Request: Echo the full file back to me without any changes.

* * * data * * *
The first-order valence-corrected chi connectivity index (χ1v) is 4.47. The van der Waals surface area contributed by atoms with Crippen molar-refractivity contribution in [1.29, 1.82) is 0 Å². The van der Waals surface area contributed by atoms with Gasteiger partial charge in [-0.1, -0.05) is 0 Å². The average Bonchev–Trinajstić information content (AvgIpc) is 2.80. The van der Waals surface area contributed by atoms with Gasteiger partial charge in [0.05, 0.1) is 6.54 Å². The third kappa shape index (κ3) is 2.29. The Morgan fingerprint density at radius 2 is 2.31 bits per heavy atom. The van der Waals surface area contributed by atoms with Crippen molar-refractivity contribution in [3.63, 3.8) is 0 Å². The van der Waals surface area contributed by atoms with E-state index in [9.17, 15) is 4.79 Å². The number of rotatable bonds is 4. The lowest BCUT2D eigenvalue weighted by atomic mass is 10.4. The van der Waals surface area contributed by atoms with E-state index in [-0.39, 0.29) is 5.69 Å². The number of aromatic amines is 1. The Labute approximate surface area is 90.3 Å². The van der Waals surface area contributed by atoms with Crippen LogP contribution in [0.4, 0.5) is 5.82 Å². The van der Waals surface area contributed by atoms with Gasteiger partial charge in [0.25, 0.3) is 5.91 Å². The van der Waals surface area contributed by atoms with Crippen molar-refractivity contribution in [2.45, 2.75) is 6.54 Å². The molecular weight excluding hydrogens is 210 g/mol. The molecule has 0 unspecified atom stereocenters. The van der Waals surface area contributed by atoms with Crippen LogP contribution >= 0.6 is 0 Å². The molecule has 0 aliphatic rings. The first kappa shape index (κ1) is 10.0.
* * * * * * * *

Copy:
The first-order valence-corrected chi connectivity index (χ1v) is 4.47. The van der Waals surface area contributed by atoms with Crippen molar-refractivity contribution in [1.29, 1.82) is 0 Å². The van der Waals surface area contributed by atoms with Gasteiger partial charge in [-0.1, -0.05) is 0 Å². The average Bonchev–Trinajstić information content (AvgIpc) is 2.80. The van der Waals surface area contributed by atoms with Gasteiger partial charge in [0.05, 0.1) is 6.54 Å². The third kappa shape index (κ3) is 2.29. The Morgan fingerprint density at radius 2 is 2.31 bits per heavy atom. The van der Waals surface area contributed by atoms with Crippen molar-refractivity contribution in [3.63, 3.8) is 0 Å². The van der Waals surface area contributed by atoms with E-state index in [9.17, 15) is 4.79 Å². The number of rotatable bonds is 4. The lowest BCUT2D eigenvalue weighted by atomic mass is 10.4. The van der Waals surface area contributed by atoms with E-state index in [-0.39, 0.29) is 5.69 Å². The number of aromatic amines is 1. The Labute approximate surface area is 90.3 Å². The van der Waals surface area contributed by atoms with Crippen LogP contribution in [0.4, 0.5) is 5.82 Å². The van der Waals surface area contributed by atoms with Gasteiger partial charge in [0.25, 0.3) is 5.91 Å². The van der Waals surface area contributed by atoms with Crippen molar-refractivity contribution in [2.45, 2.75) is 6.54 Å². The molecular weight excluding hydrogens is 210 g/mol. The molecule has 0 unspecified atom stereocenters. The van der Waals surface area contributed by atoms with Crippen LogP contribution >= 0.6 is 0 Å². The molecule has 0 aliphatic rings. The first kappa shape index (κ1) is 10.0.